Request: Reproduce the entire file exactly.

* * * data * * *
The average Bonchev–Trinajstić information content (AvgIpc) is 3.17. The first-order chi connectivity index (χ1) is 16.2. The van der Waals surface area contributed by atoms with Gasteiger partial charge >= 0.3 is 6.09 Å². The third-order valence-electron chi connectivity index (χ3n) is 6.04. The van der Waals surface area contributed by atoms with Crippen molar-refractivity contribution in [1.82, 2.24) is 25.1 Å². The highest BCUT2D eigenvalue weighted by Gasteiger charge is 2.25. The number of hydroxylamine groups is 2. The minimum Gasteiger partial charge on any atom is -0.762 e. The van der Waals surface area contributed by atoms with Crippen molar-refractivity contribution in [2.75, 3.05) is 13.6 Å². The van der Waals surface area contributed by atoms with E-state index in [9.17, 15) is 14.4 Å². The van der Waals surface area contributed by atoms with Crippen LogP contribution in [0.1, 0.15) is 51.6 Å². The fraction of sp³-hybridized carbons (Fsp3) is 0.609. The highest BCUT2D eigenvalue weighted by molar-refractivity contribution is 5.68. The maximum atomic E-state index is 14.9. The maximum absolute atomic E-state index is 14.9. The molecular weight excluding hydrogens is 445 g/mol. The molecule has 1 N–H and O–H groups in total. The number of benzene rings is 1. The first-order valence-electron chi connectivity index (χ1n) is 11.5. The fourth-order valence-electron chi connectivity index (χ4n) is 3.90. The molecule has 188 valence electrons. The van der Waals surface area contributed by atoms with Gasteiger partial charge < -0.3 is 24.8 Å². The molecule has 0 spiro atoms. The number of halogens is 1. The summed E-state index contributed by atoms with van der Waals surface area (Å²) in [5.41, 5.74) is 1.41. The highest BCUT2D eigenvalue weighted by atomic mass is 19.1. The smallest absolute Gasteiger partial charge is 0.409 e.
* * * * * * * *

The average Bonchev–Trinajstić information content (AvgIpc) is 3.17. The first-order chi connectivity index (χ1) is 16.2. The van der Waals surface area contributed by atoms with Gasteiger partial charge >= 0.3 is 6.09 Å². The third-order valence-electron chi connectivity index (χ3n) is 6.04. The van der Waals surface area contributed by atoms with Crippen molar-refractivity contribution in [1.82, 2.24) is 25.1 Å². The highest BCUT2D eigenvalue weighted by Gasteiger charge is 2.25. The number of hydroxylamine groups is 2. The minimum Gasteiger partial charge on any atom is -0.762 e. The van der Waals surface area contributed by atoms with Crippen molar-refractivity contribution in [2.75, 3.05) is 13.6 Å². The van der Waals surface area contributed by atoms with E-state index in [9.17, 15) is 14.4 Å². The van der Waals surface area contributed by atoms with Crippen LogP contribution in [0.1, 0.15) is 51.6 Å². The fraction of sp³-hybridized carbons (Fsp3) is 0.609. The highest BCUT2D eigenvalue weighted by molar-refractivity contribution is 5.68. The maximum atomic E-state index is 14.9. The maximum absolute atomic E-state index is 14.9. The molecular weight excluding hydrogens is 445 g/mol. The molecule has 1 N–H and O–H groups in total. The number of benzene rings is 1. The first-order valence-electron chi connectivity index (χ1n) is 11.5. The fourth-order valence-electron chi connectivity index (χ4n) is 3.90. The molecule has 188 valence electrons. The van der Waals surface area contributed by atoms with Gasteiger partial charge < -0.3 is 24.8 Å². The molecule has 0 spiro atoms. The number of halogens is 1. The summed E-state index contributed by atoms with van der Waals surface area (Å²) in [5.41, 5.74) is 1.41. The highest BCUT2D eigenvalue weighted by atomic mass is 19.1. The smallest absolute Gasteiger partial charge is 0.409 e.